STRESS! Almost everyone experiences stress once in a while. Do you recognize the feeling that more is expected of you than you can achieve? Whether at work, at home, or, for example, on social media.
Children and family can be a lot of stress, but there can also be persistent pressures at work or in your free time. Maybe you are sick or you have a loved one who is sick.
You may be struggling with a relationship that isn’t going well. Or maybe financial problems are keeping you awake or living in an environment of war or violence. There are so many circumstances that can cause tension in our bodies.
STRESS: Physical and mental problems
Everyone goes through stressful periods. If you can calm down afterward, then there is not much to worry about. But if you live too long under stress and get too little rest, your body will protest.
You get complaints such as headaches, muscle pain, and sleeping problems. You become irritable and still feel tired when you get out of bed. You may also feel gloomy or sad.
You can become unkind to other people and you may also withdraw because contact with other people costs you too much energy. Your work takes more effort and it is often difficult to concentrate.
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Sometimes life just doesn’t seem so nice anymore and the prospect of improvement seems far away.
Not everyone is equally sensitive to stress. Especially if you want to do things right and pay little attention to the things that are already going well, you are more likely to become stressed.
Doing more than you can actually handle will eventually make you less effective. Research shows that people who work many hours under pressure, end up getting less work done per hour. It can also lead to feelings of depression and anxiety as well.
TIPS TO STRENGTHEN MENTAL HEALTH
- MAKE TIME FOR YOURSELF
Find a resilient role model that you feel is mentally strong, this could be a friend, family member, or even a co-worker. Spend time with them and learn how they respond to challenging situations in their life. If you feel comfortable, ask for advice on the difficulties you’re facing.
2. FIND A SUPPORT NETWORK
Being physically active releases those feel-good endorphins, and dopamine, and promotes the expression of brain-derived neurotrophic factor (BDNF) that can enhance your sense of well-being and reduce stress. Consider making time for your physical well-being by sticking to a healthy sleep schedule, picking nutritious meals, or taking part in stress management technique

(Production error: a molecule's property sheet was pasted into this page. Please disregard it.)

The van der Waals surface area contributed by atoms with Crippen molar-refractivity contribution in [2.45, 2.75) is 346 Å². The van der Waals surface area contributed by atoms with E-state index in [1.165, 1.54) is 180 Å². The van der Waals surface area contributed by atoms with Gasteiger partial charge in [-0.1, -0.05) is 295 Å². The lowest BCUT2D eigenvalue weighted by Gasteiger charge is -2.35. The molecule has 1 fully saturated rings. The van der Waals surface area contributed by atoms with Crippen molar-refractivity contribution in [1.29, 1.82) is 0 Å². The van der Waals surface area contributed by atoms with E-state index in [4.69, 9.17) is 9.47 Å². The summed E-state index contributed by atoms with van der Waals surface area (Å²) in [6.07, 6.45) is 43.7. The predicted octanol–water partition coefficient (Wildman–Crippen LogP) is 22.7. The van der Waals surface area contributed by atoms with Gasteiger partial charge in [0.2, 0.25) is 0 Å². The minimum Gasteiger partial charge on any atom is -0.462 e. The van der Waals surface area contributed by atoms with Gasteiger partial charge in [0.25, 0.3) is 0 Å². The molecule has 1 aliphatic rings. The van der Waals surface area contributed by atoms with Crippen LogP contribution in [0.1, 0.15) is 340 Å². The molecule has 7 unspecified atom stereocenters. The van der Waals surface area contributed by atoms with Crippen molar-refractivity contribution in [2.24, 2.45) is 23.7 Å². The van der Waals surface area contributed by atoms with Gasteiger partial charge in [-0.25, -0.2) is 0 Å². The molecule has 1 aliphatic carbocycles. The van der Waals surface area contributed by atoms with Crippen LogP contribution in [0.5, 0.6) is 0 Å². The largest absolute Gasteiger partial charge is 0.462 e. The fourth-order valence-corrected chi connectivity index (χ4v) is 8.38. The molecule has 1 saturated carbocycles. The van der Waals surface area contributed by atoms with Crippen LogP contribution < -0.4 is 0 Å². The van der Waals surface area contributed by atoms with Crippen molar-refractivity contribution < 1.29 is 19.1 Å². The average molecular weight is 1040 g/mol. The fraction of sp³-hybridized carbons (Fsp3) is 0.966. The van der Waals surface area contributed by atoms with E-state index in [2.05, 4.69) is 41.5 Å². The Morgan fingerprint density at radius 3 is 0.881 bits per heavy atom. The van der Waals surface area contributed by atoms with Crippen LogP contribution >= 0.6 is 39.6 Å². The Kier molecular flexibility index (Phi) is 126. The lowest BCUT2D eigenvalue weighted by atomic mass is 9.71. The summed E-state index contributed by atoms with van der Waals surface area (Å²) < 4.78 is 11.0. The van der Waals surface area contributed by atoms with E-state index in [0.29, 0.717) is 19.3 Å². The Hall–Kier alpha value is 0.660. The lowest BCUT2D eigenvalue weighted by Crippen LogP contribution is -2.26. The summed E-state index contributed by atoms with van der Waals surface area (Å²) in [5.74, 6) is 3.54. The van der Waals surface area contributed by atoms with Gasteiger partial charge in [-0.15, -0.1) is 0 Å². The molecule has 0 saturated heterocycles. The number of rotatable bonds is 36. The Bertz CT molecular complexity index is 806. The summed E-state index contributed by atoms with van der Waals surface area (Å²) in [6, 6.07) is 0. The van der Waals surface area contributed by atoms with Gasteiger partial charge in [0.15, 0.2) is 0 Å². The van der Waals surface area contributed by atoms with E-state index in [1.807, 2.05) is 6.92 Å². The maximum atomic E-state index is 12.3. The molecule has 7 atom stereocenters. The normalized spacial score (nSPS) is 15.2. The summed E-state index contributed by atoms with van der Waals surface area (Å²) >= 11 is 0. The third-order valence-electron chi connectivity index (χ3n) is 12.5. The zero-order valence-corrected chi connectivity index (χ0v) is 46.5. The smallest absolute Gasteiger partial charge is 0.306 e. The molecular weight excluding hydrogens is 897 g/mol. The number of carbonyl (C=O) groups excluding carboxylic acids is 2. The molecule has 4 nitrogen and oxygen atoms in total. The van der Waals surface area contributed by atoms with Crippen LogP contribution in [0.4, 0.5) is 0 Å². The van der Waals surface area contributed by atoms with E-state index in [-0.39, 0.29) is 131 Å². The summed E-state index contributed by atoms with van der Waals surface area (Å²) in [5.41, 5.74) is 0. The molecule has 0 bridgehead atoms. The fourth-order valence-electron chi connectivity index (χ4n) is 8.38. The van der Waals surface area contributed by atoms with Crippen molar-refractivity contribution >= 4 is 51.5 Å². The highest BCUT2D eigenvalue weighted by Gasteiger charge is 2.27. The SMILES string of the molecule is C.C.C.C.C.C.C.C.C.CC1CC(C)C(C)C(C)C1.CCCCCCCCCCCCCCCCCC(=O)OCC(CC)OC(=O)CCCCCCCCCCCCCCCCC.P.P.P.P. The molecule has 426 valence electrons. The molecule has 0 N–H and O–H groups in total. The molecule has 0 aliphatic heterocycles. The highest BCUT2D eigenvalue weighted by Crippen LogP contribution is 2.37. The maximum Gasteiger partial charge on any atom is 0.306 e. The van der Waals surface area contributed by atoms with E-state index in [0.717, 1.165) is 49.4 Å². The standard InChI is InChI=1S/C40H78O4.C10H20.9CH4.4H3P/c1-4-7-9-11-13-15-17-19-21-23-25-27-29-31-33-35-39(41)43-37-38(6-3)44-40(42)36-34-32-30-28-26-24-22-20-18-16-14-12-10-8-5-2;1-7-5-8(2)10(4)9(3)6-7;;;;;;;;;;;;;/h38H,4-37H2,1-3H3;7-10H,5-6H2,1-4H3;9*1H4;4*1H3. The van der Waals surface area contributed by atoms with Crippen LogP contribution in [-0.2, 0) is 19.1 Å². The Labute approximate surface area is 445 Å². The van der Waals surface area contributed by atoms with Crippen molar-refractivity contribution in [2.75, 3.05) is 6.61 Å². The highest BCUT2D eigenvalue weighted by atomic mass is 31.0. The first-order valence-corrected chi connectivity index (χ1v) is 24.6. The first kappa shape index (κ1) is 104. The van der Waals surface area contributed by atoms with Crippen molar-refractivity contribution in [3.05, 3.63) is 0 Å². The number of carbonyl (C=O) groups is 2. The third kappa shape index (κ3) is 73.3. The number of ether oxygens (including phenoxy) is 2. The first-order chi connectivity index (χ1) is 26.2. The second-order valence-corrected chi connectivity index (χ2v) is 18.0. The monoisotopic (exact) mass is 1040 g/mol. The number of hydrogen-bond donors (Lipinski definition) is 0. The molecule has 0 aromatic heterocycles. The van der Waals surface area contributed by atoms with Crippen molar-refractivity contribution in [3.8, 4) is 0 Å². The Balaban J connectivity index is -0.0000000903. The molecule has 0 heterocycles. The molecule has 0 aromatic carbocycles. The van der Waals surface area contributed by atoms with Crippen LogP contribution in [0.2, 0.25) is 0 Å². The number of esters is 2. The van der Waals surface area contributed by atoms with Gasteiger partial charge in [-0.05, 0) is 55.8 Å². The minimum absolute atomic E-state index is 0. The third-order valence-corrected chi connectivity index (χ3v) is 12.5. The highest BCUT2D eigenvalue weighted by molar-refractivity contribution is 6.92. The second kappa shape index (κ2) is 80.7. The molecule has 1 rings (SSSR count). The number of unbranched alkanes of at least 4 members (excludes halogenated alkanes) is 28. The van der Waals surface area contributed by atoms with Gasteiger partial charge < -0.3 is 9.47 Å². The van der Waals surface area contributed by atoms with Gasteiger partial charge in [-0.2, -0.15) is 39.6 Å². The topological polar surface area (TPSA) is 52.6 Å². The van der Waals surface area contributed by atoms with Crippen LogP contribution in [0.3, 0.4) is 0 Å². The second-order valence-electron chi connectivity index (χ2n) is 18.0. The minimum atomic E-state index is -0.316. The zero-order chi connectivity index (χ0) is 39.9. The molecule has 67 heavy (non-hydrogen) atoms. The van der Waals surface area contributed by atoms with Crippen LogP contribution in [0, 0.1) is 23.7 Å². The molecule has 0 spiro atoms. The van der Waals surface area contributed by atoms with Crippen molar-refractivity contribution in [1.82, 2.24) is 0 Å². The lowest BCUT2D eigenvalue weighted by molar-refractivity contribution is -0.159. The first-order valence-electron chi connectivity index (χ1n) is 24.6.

3. ENHANCING SKILL SET
Learning through adversity or failure is key to training your brain for the next challenge in your life. If you can recognize, accept, and aspire to grow, you’re inadvertently helping yourself for future situations. This is called strengthening your growth skillset. For example, purposely identifying something that you could fail at – like trying a new recipe or skill –and testing your ability to be agile in the process. Practicing failure will allow you to be mentally nimble and regulate your brain’s flight or fight response when challenges come your way.
4. PURSUE A HOBBY
Help to remind yourself of the meaning of your life and the lives of others through purposeful activity. By actively pursuing a purposeful activity you can inadvertently help reset your thinking. For example, participate in a community event that has a common purpose or goal rather than passively scrolling social media or a newsfeed.
Also known as talk therapy or psychological counseling, psychotherapy involves working with a therapist to reduce your anxiety symptoms. It can be an effective treatment for anxiety. Check out the NGO project foundation for free 24/7 helpline & support.
Quit smoking and cut back or quit drinking caffeinated beverages. Both nicotine and caffeine can worsen anxiety.
7. LIFESTYLE CHANGES
Make sleep a priority. Do what you can to make sure you’re getting enough sleep to feel rested. If you aren’t sleeping well, see your doctor.
Eat healthily. Healthy eating — such as focusing on vegetables, fruits, whole grains, and fish — may be linked to reduced anxiety, but more research is needed.
8. KEEP A JOURNAL
. Keeping track of your personal life can help you and your mental health provider identify what’s causing you stress and what seems to help you feel better.
9. TAKE A DEEP AND CONSCIOUS BREATH
Deep breathing is a simple and efficient way to reduce your stress levels and regain control of your mind. When you start feeling overwhelmed at work or in any other environment, sit down and take a few deep and conscious breaths.
Breathe in until you feel your diaphragm expand and then slowly let out your breath. You can focus on breathing by slowly counting to five or ten while you take a breath in and then counting to five or ten while you exhale.
10. STAND AND STRETCH
When you work in an office environment, you may have limited opportunities to move and exercise throughout your day. That can raise concerns about your physical and mental health because it makes you feel trapped, and annoyed or cuts into your focus.
A simple way to cut through the challenge of staying focused throughout your day is simply standing up and stretching on a regular basis.
Ideally, you want to stand up every half hour or 15 minutes for a short time period. The stretching will keep your circulation moving and standing breaks up the monotony of your day.
If you have time for a short walk, then take a short walk through your office. Get a glass of water or take a trip to the restroom before returning to your desk.
The movement reduces the tension that develops when you stay in one position for an extended period.
- HUMAIRA FAIZ MANSURI